Post Vasectomy Pain Forum

Still Open after 9 years

Just wanted to mention that I checked this morning and still have sperm in my ejaculate 9 years after my reversal. I don’t know if it’s one side or both open. I happen to believe It’s probably one side, my left, but it’s good to know. I did not achieve a satisfactory pain state, near complete pain resolution, until about 6 years after reversal. I did have a very significant drop in burning/stabbing pain immediately after my reversal for which I was grateful to the point of tears.

It’s long slog for some of us.

Not sure why I’m sharing this but thought maybe it would provide some useful information to the group about long term viability of reversal and how long recovery can take and that it can indeed take place even after a fairly long period of time.

Another mod has pointed out this post might be confusing or misleading to some. For anyone not familiar with my story I was here way back at the beginning and beyond with several guys on the old Yahoo Forum. I’m not going to repeat my entire story here again as I don’t feel like it and it’s all documented here probably multiple times over. I don’t post nearly as much as I used to and that’s because I was able to get to a place where I don’t consider myself to have chronic pain at all anymore. When that happens it’s pretty normal to just stop posting.

I just happened to do my semi-annual home SA using a cheap microscope and had swimmers.

Anyone have any questions about the rest of it you can PM me or post here and I’ll replay when I see it.

1 Like

I’d be curious to know what your actual count and motility is. You might have a sperm count of ~2 million motile or ~250 million motile and that’s a huge difference.

Some say things like staying open is all about overall health in general - but I find that very hard to believe because I am absolutely certain that I know of guys that certainly do not eat, drink, etc, well that are still open ~many years post reversal. Some of them can actually confirm their actual count and motility with fairly recent certified SA results, and others cannot.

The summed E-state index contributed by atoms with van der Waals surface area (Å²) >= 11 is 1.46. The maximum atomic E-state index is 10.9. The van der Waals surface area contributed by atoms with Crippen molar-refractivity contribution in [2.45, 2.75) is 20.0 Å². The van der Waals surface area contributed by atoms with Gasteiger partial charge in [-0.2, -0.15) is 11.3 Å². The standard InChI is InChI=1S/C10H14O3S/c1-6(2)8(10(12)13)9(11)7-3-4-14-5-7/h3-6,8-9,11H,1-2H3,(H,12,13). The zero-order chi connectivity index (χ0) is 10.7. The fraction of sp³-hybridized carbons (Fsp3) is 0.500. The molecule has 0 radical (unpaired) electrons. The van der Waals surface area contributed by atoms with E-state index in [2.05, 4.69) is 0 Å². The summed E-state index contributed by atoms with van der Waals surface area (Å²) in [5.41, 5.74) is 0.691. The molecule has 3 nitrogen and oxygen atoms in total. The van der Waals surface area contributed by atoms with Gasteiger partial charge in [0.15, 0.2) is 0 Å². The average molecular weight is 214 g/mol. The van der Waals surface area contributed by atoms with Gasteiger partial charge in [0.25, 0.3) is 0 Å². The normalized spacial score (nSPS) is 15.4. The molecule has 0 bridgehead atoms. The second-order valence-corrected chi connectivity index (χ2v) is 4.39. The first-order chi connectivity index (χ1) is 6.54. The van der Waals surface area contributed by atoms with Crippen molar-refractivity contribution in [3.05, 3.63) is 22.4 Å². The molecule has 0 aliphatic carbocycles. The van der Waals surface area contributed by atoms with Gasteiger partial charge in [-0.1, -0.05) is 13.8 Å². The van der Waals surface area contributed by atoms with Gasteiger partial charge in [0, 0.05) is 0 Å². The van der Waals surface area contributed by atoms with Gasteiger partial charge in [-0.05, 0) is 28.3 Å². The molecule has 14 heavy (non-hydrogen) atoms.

I feel pretty confident saying that scientifically speaking, there is more going on with long term patency than meets the eye. There are so many things to consider - and genetics (which includes many things) could also be one of them.

I’m sure it’s a combination of things as to why I’m still open. It’s probably partly genetic and the quality of the repair done. I’m not really that healthy right now. Who knows. Psychologically for me knowing I’m open helps if for no other reason than I spent all that money on a reversal. SA’s are too damn expensive. I probably spent 2 grand on them on top of all the other money I wasted, several thousand I’m sure, trying to get well. F****g vasectomy, lol. What a waste of money.

I totally 100% agree with you I could have 3/4 paid for a brand new range rover to what it cost me, instead I gave that luxury to the bull shiting drs who done nothing but lie to me.

Alright, I’m done with anything remotely sounding like self pity. It tends to drag the whole board down and it’s counter productive. Just saying, SA’s are expensive. I would recommend to anyone who is curious after a reversal as to their patency to invest in a microscope. I think if your researched it you could probably at a reasonable cost buy something that would allow yout approximate your own SA numbers. There are microscopes that allow you to take pictures I believe fairly cheap and I think you can buy scientific slides with grids on them that would probably allow you to do some sort of count and estimation of the totals on your own based on numbers per square inch. % motility would probably be the hardest thing to count.

I still think it’s great to post this, for the long-timers, that there is still a chance to get to such a place. I consider myself one of the members of this unlucky group. I see many guys posting here for some weeks or months only and then move on, be it because they get better by themselves quickly, or after some sort of successful treatment or intervention. And that is good. It is good to move on with your life once you’re in a physical and mental state to do so. Nothing wrong with that. But it’s not that many long-timers who seem to be still active on the forum after years, searching for relief - especially for them it is important to see some sort of positive stories on the long run, and yours is definitely a good one to share and to give some hope. Thanks for that, @MikeO.